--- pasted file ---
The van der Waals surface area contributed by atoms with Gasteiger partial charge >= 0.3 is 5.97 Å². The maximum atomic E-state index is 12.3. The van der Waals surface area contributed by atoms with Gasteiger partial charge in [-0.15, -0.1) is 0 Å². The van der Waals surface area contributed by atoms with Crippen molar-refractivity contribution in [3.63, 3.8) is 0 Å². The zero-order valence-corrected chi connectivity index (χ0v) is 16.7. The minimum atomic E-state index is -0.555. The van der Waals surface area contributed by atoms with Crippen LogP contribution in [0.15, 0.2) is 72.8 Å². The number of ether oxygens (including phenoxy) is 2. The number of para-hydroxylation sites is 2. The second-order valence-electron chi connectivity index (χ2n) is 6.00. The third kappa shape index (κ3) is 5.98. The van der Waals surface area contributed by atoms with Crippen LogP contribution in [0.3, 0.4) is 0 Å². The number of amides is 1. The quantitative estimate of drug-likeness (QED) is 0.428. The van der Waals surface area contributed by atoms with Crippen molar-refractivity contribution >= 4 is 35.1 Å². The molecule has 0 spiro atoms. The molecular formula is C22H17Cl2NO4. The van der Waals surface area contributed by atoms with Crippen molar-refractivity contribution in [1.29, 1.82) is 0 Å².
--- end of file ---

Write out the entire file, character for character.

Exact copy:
The van der Waals surface area contributed by atoms with Gasteiger partial charge >= 0.3 is 5.97 Å². The maximum atomic E-state index is 12.3. The van der Waals surface area contributed by atoms with Gasteiger partial charge in [-0.15, -0.1) is 0 Å². The van der Waals surface area contributed by atoms with Crippen molar-refractivity contribution in [3.63, 3.8) is 0 Å². The zero-order valence-corrected chi connectivity index (χ0v) is 16.7. The minimum atomic E-state index is -0.555. The van der Waals surface area contributed by atoms with Crippen LogP contribution in [0.15, 0.2) is 72.8 Å². The number of ether oxygens (including phenoxy) is 2. The number of para-hydroxylation sites is 2. The second-order valence-electron chi connectivity index (χ2n) is 6.00. The third kappa shape index (κ3) is 5.98. The van der Waals surface area contributed by atoms with Crippen LogP contribution in [0.3, 0.4) is 0 Å². The number of amides is 1. The quantitative estimate of drug-likeness (QED) is 0.428. The van der Waals surface area contributed by atoms with Crippen molar-refractivity contribution >= 4 is 35.1 Å². The molecule has 0 spiro atoms. The molecular formula is C22H17Cl2NO4. The van der Waals surface area contributed by atoms with Crippen molar-refractivity contribution in [1.29, 1.82) is 0 Å².